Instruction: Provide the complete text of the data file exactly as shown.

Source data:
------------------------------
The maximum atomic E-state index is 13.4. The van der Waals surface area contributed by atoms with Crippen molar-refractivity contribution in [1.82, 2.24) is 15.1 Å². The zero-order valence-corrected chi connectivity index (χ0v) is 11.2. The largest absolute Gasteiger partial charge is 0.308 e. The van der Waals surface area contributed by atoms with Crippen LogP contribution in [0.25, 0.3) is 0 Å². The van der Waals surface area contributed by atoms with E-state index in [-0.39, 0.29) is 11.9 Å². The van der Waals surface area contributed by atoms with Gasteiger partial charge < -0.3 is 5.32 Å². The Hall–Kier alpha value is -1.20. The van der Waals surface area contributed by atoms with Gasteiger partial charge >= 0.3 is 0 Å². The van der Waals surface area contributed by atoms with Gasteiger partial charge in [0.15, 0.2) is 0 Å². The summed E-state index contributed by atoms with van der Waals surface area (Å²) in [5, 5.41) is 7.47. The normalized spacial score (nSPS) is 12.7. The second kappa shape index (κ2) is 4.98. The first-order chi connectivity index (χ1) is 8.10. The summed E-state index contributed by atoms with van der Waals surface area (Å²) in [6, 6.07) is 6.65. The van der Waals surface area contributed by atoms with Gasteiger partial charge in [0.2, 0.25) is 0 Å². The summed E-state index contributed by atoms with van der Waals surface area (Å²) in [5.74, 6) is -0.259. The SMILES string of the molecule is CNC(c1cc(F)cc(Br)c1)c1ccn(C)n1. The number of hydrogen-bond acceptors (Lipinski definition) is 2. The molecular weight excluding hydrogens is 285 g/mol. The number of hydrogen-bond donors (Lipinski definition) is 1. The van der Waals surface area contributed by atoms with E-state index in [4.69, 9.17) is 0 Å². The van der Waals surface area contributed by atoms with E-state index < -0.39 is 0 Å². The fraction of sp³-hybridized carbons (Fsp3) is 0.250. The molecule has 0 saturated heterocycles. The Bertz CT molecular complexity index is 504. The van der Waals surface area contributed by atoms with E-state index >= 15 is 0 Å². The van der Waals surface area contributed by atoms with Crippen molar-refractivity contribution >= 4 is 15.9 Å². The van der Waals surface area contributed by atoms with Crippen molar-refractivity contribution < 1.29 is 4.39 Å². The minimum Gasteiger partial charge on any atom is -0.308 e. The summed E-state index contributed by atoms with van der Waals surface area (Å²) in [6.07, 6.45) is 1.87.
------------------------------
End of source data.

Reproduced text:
The maximum atomic E-state index is 13.4. The van der Waals surface area contributed by atoms with Crippen molar-refractivity contribution in [1.82, 2.24) is 15.1 Å². The zero-order valence-corrected chi connectivity index (χ0v) is 11.2. The largest absolute Gasteiger partial charge is 0.308 e. The van der Waals surface area contributed by atoms with Crippen LogP contribution in [0.25, 0.3) is 0 Å². The van der Waals surface area contributed by atoms with E-state index in [-0.39, 0.29) is 11.9 Å². The van der Waals surface area contributed by atoms with Gasteiger partial charge < -0.3 is 5.32 Å². The Hall–Kier alpha value is -1.20. The van der Waals surface area contributed by atoms with Gasteiger partial charge >= 0.3 is 0 Å². The van der Waals surface area contributed by atoms with Gasteiger partial charge in [0.15, 0.2) is 0 Å². The summed E-state index contributed by atoms with van der Waals surface area (Å²) in [5, 5.41) is 7.47. The normalized spacial score (nSPS) is 12.7. The second kappa shape index (κ2) is 4.98. The first-order chi connectivity index (χ1) is 8.10. The summed E-state index contributed by atoms with van der Waals surface area (Å²) in [6, 6.07) is 6.65. The van der Waals surface area contributed by atoms with Gasteiger partial charge in [0.2, 0.25) is 0 Å². The summed E-state index contributed by atoms with van der Waals surface area (Å²) in [5.74, 6) is -0.259. The SMILES string of the molecule is CNC(c1cc(F)cc(Br)c1)c1ccn(C)n1. The number of hydrogen-bond acceptors (Lipinski definition) is 2. The molecular weight excluding hydrogens is 285 g/mol. The number of hydrogen-bond donors (Lipinski definition) is 1. The van der Waals surface area contributed by atoms with E-state index in [4.69, 9.17) is 0 Å². The van der Waals surface area contributed by atoms with E-state index < -0.39 is 0 Å². The fraction of sp³-hybridized carbons (Fsp3) is 0.250. The molecule has 0 saturated heterocycles. The Bertz CT molecular complexity index is 504. The van der Waals surface area contributed by atoms with E-state index >= 15 is 0 Å². The van der Waals surface area contributed by atoms with Crippen molar-refractivity contribution >= 4 is 15.9 Å². The van der Waals surface area contributed by atoms with Crippen molar-refractivity contribution < 1.29 is 4.39 Å². The minimum Gasteiger partial charge on any atom is -0.308 e. The summed E-state index contributed by atoms with van der Waals surface area (Å²) in [6.07, 6.45) is 1.87.